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Woodward, United States

Huang R.,Hauptman Woodward Institute | Meron M.,University of Chicago | Kujala N.,Illinois Institute of Technology | Barrea R.A.,Illinois Institute of Technology
Journal of Synchrotron Radiation | Year: 2010

Micro-focusing optical devices at synchrotron beamlines usually have a limited acceptance, but more flux can be intercepted if such optics are used to focus secondary sources created by the primary optics. Flux throughput can be maximized by placing the secondary focusing optics close to or exactly at the secondary source position. However, standard methods of beamline optics analysis, such as the lens equation or matching the mirror surface to an ellipse, work poorly when the source-to-optics distance is very short. In this paper the general characteristics of the focusing of beams with Gaussian profiles by a thin lens are analysed under the paraxial approximation in phase space, concluding that the focusing of a beam with a short source-to-optics distance is distinct from imaging the source; slope errors are successfully included in all the formulas so that they can be used to calculate beamline focusing with good accuracy. A method is also introduced to use the thin-lens result to analyse the micro-focusing produced by an elliptically bent trapezoid-shaped Kirkpatrick-Baez mirror. The results of this analysis are in good agreement with ray-tracing simulations and are confirmed by the experimental results of the secondary focusing at the 18-ID Bio-CAT beamline (at the APS). The result of secondary focusing carried out at 18-ID using a single-bounce capillary can also be explained using this phase-space analysis. A discussion of the secondary focusing results is presented at the end of this paper. © 2010 International Union of Crystallography. Source


Huang R.,Hauptman Woodward Institute | Meron M.,University of Chicago
Nuclear Instruments and Methods in Physics Research, Section A: Accelerators, Spectrometers, Detectors and Associated Equipment | Year: 2013

The techniques for the cooling of the first crystal of a monochromator are by now mature and are used routinely to deal with the heat loads resulting from the intense beams generated by third generation synchrotron insertion device sources. However, the thermal stability of said monochromators, which crucially depends on proper shielding of X-ray scattering off the first crystal, remains a serious consideration. This will become even more so in the near future, as many synchrotron facilities are upgrading to higher beam currents and energies. During a recent upgrade of the 17-ID beamline at the APS it was recognized that accurate simulation of the spatial distribution of the power scattered off the first crystal was essential for the understanding and remediation of the observed large temperature increase of the first crystal's scattering shield. The calculation is complex, due to the broad energy spectrum of the undulator and the prevalence of multiple X-ray scattering events within the bulk of the crystal, thus the Monte Carlo method is the natural tool for such a task. A successful simulation was developed, for the purpose of the 17-ID upgrade, and used to significantly improve the design of the first crystal's scattering shield. © 2013 Elsevier B.V. Source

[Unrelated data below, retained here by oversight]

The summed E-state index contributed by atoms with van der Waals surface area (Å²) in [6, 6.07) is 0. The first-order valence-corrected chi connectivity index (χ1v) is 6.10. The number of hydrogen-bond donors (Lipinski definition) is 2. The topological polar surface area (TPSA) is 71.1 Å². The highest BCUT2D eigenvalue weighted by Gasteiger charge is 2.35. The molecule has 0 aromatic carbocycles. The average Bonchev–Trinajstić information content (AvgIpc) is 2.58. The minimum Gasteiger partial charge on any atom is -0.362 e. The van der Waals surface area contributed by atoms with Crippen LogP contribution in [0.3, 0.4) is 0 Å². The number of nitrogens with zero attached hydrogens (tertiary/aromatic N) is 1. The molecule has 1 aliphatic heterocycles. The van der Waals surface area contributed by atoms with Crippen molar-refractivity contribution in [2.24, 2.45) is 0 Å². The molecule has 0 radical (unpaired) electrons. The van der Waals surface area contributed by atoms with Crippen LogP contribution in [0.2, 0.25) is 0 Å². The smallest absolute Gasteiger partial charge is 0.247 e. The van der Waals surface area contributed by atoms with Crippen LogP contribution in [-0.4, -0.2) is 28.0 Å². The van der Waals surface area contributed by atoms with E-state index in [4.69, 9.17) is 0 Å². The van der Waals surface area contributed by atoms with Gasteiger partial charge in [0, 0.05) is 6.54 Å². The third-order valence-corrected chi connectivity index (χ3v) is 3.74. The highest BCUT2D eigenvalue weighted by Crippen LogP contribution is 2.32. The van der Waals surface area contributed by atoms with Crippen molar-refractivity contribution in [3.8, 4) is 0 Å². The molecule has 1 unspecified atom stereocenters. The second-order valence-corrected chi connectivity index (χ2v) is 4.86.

Huang R.,Hauptman Woodward Institute | Huang R.,Cornell University
Journal of Synchrotron Radiation | Year: 2011

One of the challenges of tuning bimorph mirrors with many electrodes is that the calculated focusing voltages can be different by more than the safety limit (such as 500 V for the mirrors used at 17-ID at the Advanced Photon Source) between adjacent electrodes. A study of this problem at 17-ID revealed that the inverse problem of the tuning in situ, using X-rays, became ill-conditioned when the number of electrodes was large and the calculated focusing voltages were contaminated with measurement errors. Increasing the number of beamlets during the tuning could reduce the matrix condition number in the problem, but obtaining voltages with variation below the safety limit was still not always guaranteed and multiple iterations of tuning were often required. Applying Tikhonov regularization and using the L-curve criterion for the determination of the regularization parameter made it straightforward to obtain focusing voltages with well behaved variations. Some characteristics of the tuning results obtained using Tikhonov regularization are given in this paper. © 2011 International Union of Crystallography Printed in Singapore - all rights reserved. Source